Intro to Stats

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Objective

SWBAT understand statistics as a valid process for making inferences and decisions.

Big Idea

Liars, Darn Liars, and Statisticians…but stats don’t really lie, they’re just easily manipulated.

Set the Stage

10 minutes

Put it into Action

40 minutes
  • PowerPoint and Class Discussion 15 min:  At this point I go through the PowerPoint entitled "Good Stats!" It serves as a review for some students and a brief introduction for those who missed it in earlier classes.  I then ask my students what additional information they would like to have and also have them explain why they think it's important mathematically Students are encouraged to challenge (politely!) each other's opinion and to defend their own mathematical reasoning (MP3) as we develop a consensus about what constitutes valid supporting data/information. This is often the first time my students have really explored where the statistics they hear and see all around  themselves actually comes from.  I created a video about student   misconceptions entitled “good stats” as an additional resource for this section. As we discuss the additional information they want, I continue to ask questions such as “How will this additional information help clarify or explain the data?"  When we reach that consensus, I summarize the ideas on the front board and tell the students they will be working in teams for the next activity.

You will need copies of the music brain research handout for this section.

Team Work 15 min: I give each team a copy of the music brain research handout and encourage them to look for information that supports or refutes the original statement, with the caution that any evidence they find must be mathematically sound research.  We have some iPads available for classroom use which I give to teams as they request them for further research.  Our school now uses iPads k-12 so our students are very familiar with them.  We also invest time across the curriculum developing student research skills so I don’t have to teach that at this point, but you may need to review finding and citing appropriate sources.  I tell my students that they will be choosing to defend or refute the statement using statistics and will be presenting their case to the class.  This lesson may seem a bit removed from mathematics, but I believe that in order to understand that statistics are a truly valuable tool for interpreting, evaluating, and making inferences about data my students must first understand what comprises good statistical data/research.  I challenge each team to make a decision about whether they accept the statement or not, again based on  mathematically appropriate information.  As the teams begin to organize their information I walk around the classroom giving support and redirecting as necessary.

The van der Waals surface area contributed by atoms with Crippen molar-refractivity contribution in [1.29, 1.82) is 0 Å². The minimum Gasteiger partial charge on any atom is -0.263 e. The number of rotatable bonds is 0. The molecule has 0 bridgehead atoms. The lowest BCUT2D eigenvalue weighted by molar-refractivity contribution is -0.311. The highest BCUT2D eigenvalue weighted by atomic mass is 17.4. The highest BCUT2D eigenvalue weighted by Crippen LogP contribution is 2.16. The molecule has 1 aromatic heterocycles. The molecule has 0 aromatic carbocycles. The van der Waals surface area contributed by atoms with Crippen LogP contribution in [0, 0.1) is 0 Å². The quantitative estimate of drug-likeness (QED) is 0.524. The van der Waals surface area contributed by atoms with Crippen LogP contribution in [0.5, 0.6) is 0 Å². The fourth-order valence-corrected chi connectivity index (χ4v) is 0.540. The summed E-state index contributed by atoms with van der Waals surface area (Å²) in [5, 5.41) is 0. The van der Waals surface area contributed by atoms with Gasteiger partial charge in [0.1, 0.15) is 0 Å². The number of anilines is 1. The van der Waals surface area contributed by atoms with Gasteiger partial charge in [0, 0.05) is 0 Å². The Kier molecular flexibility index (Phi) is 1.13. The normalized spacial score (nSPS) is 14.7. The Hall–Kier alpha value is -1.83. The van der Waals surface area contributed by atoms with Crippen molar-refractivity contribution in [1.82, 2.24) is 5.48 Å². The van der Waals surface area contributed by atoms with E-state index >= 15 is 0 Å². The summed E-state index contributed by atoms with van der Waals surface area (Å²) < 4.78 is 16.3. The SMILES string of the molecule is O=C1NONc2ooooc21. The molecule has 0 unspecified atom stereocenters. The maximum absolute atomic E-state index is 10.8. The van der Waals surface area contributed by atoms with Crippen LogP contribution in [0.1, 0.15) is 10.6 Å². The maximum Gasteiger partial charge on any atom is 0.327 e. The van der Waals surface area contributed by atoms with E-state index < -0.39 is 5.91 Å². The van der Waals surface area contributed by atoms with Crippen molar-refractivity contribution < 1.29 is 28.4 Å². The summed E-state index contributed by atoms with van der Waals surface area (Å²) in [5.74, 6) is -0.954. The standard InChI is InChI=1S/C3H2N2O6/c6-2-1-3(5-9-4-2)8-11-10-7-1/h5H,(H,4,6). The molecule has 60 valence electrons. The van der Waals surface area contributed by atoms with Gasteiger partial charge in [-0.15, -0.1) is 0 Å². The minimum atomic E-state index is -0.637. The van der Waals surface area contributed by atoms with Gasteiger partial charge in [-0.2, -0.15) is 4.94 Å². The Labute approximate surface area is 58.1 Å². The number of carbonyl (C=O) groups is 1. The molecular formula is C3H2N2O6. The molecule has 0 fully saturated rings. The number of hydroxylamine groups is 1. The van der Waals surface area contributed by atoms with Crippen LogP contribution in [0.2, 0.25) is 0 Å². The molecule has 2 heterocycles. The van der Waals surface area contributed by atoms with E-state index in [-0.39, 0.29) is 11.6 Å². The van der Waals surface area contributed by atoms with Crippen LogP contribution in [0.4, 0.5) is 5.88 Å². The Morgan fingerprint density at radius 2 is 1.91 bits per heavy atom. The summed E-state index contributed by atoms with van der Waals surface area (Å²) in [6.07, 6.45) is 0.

•  Class Presentations 10 min: After about 15 minutes, I ask for volunteers to present their findings to the class. I give each team an opportunity to speak, then ask all my students to make an independent decision about whether they can support or refute the original statement based on all they’ve heard. I ask them to consider not only their own arguments, but also those of their classmates.  I again emphasize that they need to make their decision based on the statistics rather than just  on what they “feel” or “believe” is best. Your students may all end up deciding one way or they may be split. At this point it doesn’t really matter which they choose as long as each student can support their decision with valid statistics.  

Wrap it Up

5 minutes

There are two activities in this wrap up.  For the first, I ask my students to each write a brief (one-two paragraphs) explanation of why they made the choice they did including the statistics that support their choice.  Although we've already heard from each team, having each student articulate their thoughts individually helps reinforce their abilities to reason and to communicate.  The second activity is both wrap up and homework.  I tell my students that for tomorrow they each need to find at least one article or advertisement that makes a statement and includes some sort of statistics to support the statement.  For example, "Four out of five dentists surveyed recommend Trident sugarless gum to their patients who chew gum."  I ask that they either bring in hard copy of the statement and stats or have a website we can check.  The final part of this assignment will be for my students to determine why or why not the stats supporting the statement are sufficient.